The first few chapters were actually pretty good and did include looking at the gospels to see how Jesus interacted with sinners. Each chapter was on a different topic rather than building directly on each other. Most of each chapter was a modern story that illustrated her main point for that chapter. About a third of the way in, the tone of the book shifted: her arguments started to be based more on her opinions than on what Jesus did or said, and her tone toward Christians that she didn't agree with got harsher.
Thinking over how she decided Jesus would act today, I don't think Jesus really would go to a Gay Pride parade or into a strip bar or into a porn convention. To use passages she looked at: we don't see Jesus sitting down with the tax collector as he collected more money for taxes than he had to (for his own gain) to show His love. We don't see Jesus telling the Jews to not hate what the tax collector was doing or supporting laws to force people to act like they support the tax collector's behavior.
Even if Jesus would go into strip bars and porn conventions, I doubt that this is a good idea for the rest of us if for no other reason than we're more prone to give into temptation...even if we think we won't be. I was disappointed that she didn't talk more about the many ways to show God's love that don't involve putting yourself in a position of temptation.
I visit prisoners, mentor at-risk kids, and generally try to reach out to the forgotten. Showing a genuine love and concern for a person often creates a trust that opens the way to talk about Jesus and how He can make our lives whole and abundant--things that everyone wants. I appreciate that the author was trying to steer people toward showing genuine love as an effective way to reach "Sinners."
I received this book as a review copy from the publisher.
I really needed to hear what Margot Starbuck had to say in Permission Granted And Other Thoughts On Living Graciously Among Sinners and Saints. She points out the obvious, really about what is meant by love your neighbor as yourself. That means love EVERYONE for who he or she is or is not.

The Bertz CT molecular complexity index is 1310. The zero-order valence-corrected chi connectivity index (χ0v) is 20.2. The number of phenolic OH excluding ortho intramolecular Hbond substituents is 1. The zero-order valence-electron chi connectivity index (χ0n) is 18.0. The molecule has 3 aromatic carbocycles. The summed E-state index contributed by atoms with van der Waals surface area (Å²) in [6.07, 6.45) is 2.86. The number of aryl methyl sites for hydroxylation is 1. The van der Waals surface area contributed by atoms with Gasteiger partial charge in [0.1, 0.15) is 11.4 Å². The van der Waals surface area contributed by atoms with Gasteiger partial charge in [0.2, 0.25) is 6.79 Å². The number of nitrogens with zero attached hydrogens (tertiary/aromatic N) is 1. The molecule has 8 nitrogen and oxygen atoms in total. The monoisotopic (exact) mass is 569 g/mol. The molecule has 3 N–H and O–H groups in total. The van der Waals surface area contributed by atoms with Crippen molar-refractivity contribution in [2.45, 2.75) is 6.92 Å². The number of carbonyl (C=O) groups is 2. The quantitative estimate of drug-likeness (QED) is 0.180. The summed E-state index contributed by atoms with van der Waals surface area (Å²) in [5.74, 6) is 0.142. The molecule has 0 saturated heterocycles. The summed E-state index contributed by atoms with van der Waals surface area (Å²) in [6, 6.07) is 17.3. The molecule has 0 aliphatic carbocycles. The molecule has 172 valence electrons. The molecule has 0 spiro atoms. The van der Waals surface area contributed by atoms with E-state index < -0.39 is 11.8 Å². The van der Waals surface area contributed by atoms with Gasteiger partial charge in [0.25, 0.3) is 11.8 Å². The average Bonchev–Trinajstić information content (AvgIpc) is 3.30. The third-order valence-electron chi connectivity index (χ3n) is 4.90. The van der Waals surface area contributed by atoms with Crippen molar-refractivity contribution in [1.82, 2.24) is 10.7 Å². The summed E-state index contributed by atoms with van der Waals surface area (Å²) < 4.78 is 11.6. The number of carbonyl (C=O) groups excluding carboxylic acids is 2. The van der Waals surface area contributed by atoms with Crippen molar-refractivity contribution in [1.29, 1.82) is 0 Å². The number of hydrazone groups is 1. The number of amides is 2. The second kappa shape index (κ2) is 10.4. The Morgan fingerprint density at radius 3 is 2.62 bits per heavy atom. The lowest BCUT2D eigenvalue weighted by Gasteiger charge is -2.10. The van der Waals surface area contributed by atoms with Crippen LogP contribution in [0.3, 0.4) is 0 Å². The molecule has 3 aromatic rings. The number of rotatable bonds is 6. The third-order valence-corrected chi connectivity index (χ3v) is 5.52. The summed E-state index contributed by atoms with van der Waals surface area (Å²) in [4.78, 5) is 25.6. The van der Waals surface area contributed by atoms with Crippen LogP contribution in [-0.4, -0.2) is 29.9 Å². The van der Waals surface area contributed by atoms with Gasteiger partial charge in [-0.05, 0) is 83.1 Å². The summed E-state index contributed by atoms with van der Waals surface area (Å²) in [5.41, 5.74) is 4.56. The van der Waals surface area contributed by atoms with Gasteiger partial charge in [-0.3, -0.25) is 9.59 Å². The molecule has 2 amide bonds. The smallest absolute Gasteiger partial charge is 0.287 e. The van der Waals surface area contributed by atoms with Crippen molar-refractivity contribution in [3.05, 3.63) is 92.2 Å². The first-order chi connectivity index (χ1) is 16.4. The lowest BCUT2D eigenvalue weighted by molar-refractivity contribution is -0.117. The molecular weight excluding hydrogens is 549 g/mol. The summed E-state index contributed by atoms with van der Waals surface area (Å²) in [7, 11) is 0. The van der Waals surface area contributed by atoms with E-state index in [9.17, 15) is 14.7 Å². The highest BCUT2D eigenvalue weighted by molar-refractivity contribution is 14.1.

Starbuck talks about how religious people have been missing what Jesus was and is about_forever. I think that is partly the reason religion is such a turn off for some people. Not only have rules been created and labels made for people, but they have not always shown God's love and grace when interacting with people with a particular sin they are currently trying to rid the world of.
Even in Christian churches I still see an unwritten list of things that are acceptable or unacceptable and there will always be the need to "fit in" and do what the Christian crowd is doing.
Permission Granted really put me at ease. I was starting to feel that Christian pressure to conform, to only have Christian friends, Christian activities, Christian music, Christian candy, etcetera. I would say that no one was putting the pressure on me but myself, but I needed to be reminded and affirmed that Jesus would not have even thought about these things. Jesus lived and loved. I'm thankful that Margot Starbuck said it so clearly for me; I got it!